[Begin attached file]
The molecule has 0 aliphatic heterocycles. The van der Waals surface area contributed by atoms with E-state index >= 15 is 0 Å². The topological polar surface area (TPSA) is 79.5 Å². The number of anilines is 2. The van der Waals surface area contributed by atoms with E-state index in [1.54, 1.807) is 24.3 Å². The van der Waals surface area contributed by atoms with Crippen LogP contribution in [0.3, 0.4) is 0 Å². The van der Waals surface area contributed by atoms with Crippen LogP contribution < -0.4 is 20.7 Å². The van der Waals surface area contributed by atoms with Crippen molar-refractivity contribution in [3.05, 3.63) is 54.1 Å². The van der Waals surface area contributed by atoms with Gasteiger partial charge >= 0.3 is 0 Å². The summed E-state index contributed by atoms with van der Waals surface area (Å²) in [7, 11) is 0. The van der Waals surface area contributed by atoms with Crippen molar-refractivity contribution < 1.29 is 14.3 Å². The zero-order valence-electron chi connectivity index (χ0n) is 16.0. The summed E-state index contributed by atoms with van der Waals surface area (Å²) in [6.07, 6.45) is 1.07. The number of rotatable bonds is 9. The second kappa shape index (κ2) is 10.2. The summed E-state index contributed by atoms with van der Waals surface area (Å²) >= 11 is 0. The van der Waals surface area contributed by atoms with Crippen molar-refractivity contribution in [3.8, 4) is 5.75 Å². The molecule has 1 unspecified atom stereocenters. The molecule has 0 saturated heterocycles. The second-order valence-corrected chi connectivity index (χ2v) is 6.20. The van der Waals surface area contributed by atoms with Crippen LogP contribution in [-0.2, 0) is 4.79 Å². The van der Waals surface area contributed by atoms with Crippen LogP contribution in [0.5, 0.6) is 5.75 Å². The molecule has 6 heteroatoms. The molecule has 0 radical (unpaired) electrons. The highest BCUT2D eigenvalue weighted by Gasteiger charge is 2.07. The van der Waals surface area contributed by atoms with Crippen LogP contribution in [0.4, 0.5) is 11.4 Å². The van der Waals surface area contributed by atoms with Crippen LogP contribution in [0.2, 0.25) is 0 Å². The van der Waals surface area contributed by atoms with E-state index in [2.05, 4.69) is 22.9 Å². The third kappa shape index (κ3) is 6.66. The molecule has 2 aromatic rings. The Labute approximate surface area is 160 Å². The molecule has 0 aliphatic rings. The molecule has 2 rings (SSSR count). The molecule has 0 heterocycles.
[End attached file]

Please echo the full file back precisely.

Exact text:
The molecule has 0 aliphatic heterocycles. The van der Waals surface area contributed by atoms with E-state index >= 15 is 0 Å². The topological polar surface area (TPSA) is 79.5 Å². The number of anilines is 2. The van der Waals surface area contributed by atoms with E-state index in [1.54, 1.807) is 24.3 Å². The van der Waals surface area contributed by atoms with Crippen LogP contribution in [0.3, 0.4) is 0 Å². The van der Waals surface area contributed by atoms with Crippen LogP contribution < -0.4 is 20.7 Å². The van der Waals surface area contributed by atoms with Crippen molar-refractivity contribution in [3.05, 3.63) is 54.1 Å². The van der Waals surface area contributed by atoms with Gasteiger partial charge >= 0.3 is 0 Å². The summed E-state index contributed by atoms with van der Waals surface area (Å²) in [7, 11) is 0. The van der Waals surface area contributed by atoms with Crippen molar-refractivity contribution < 1.29 is 14.3 Å². The zero-order valence-electron chi connectivity index (χ0n) is 16.0. The summed E-state index contributed by atoms with van der Waals surface area (Å²) in [6.07, 6.45) is 1.07. The number of rotatable bonds is 9. The second kappa shape index (κ2) is 10.2. The summed E-state index contributed by atoms with van der Waals surface area (Å²) >= 11 is 0. The van der Waals surface area contributed by atoms with Crippen molar-refractivity contribution in [3.8, 4) is 5.75 Å². The molecule has 1 unspecified atom stereocenters. The molecule has 0 saturated heterocycles. The second-order valence-corrected chi connectivity index (χ2v) is 6.20. The van der Waals surface area contributed by atoms with Crippen LogP contribution in [-0.2, 0) is 4.79 Å². The van der Waals surface area contributed by atoms with Crippen LogP contribution in [0.5, 0.6) is 5.75 Å². The molecule has 6 heteroatoms. The molecule has 0 radical (unpaired) electrons. The highest BCUT2D eigenvalue weighted by Gasteiger charge is 2.07. The van der Waals surface area contributed by atoms with Crippen LogP contribution in [0.4, 0.5) is 11.4 Å². The van der Waals surface area contributed by atoms with Crippen LogP contribution in [0.2, 0.25) is 0 Å². The van der Waals surface area contributed by atoms with E-state index in [2.05, 4.69) is 22.9 Å². The third kappa shape index (κ3) is 6.66. The molecule has 2 aromatic rings. The Labute approximate surface area is 160 Å². The molecule has 0 aliphatic rings. The molecule has 2 rings (SSSR count). The molecule has 0 heterocycles.